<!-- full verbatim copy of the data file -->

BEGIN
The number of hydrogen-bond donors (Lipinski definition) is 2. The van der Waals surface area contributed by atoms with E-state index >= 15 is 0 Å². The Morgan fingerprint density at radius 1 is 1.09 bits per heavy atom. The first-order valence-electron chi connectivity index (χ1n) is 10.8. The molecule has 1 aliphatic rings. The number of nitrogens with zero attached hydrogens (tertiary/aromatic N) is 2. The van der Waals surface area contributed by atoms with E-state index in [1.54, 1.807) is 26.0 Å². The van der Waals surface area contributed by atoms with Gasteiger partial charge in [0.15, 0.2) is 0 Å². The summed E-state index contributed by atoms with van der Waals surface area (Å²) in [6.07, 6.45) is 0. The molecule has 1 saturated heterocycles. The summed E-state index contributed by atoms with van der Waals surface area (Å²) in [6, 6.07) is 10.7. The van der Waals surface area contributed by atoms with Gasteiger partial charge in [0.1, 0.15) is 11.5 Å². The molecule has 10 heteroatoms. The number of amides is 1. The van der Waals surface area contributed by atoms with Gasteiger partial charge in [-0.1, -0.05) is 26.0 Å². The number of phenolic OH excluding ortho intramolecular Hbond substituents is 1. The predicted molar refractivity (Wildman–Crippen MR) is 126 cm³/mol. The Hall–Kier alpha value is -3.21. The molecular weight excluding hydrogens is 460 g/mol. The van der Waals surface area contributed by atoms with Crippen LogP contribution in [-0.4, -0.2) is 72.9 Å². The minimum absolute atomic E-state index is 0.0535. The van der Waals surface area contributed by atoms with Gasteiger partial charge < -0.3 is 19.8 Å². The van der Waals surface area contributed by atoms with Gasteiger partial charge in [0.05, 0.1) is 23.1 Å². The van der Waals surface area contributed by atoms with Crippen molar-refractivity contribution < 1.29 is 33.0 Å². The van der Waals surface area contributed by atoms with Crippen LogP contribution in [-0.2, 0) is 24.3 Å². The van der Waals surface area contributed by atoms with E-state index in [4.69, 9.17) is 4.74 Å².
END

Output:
The number of hydrogen-bond donors (Lipinski definition) is 2. The van der Waals surface area contributed by atoms with E-state index >= 15 is 0 Å². The Morgan fingerprint density at radius 1 is 1.09 bits per heavy atom. The first-order valence-electron chi connectivity index (χ1n) is 10.8. The molecule has 1 aliphatic rings. The number of nitrogens with zero attached hydrogens (tertiary/aromatic N) is 2. The van der Waals surface area contributed by atoms with E-state index in [1.54, 1.807) is 26.0 Å². The van der Waals surface area contributed by atoms with Gasteiger partial charge in [0.15, 0.2) is 0 Å². The summed E-state index contributed by atoms with van der Waals surface area (Å²) in [6.07, 6.45) is 0. The molecule has 1 saturated heterocycles. The summed E-state index contributed by atoms with van der Waals surface area (Å²) in [6, 6.07) is 10.7. The van der Waals surface area contributed by atoms with Gasteiger partial charge in [0.1, 0.15) is 11.5 Å². The molecule has 10 heteroatoms. The number of amides is 1. The van der Waals surface area contributed by atoms with Gasteiger partial charge in [-0.1, -0.05) is 26.0 Å². The number of phenolic OH excluding ortho intramolecular Hbond substituents is 1. The predicted molar refractivity (Wildman–Crippen MR) is 126 cm³/mol. The Hall–Kier alpha value is -3.21. The molecular weight excluding hydrogens is 460 g/mol. The van der Waals surface area contributed by atoms with Crippen LogP contribution in [-0.4, -0.2) is 72.9 Å². The minimum absolute atomic E-state index is 0.0535. The van der Waals surface area contributed by atoms with Gasteiger partial charge < -0.3 is 19.8 Å². The van der Waals surface area contributed by atoms with Gasteiger partial charge in [0.05, 0.1) is 23.1 Å². The van der Waals surface area contributed by atoms with Crippen molar-refractivity contribution < 1.29 is 33.0 Å². The van der Waals surface area contributed by atoms with Crippen LogP contribution in [-0.2, 0) is 24.3 Å². The van der Waals surface area contributed by atoms with E-state index in [4.69, 9.17) is 4.74 Å².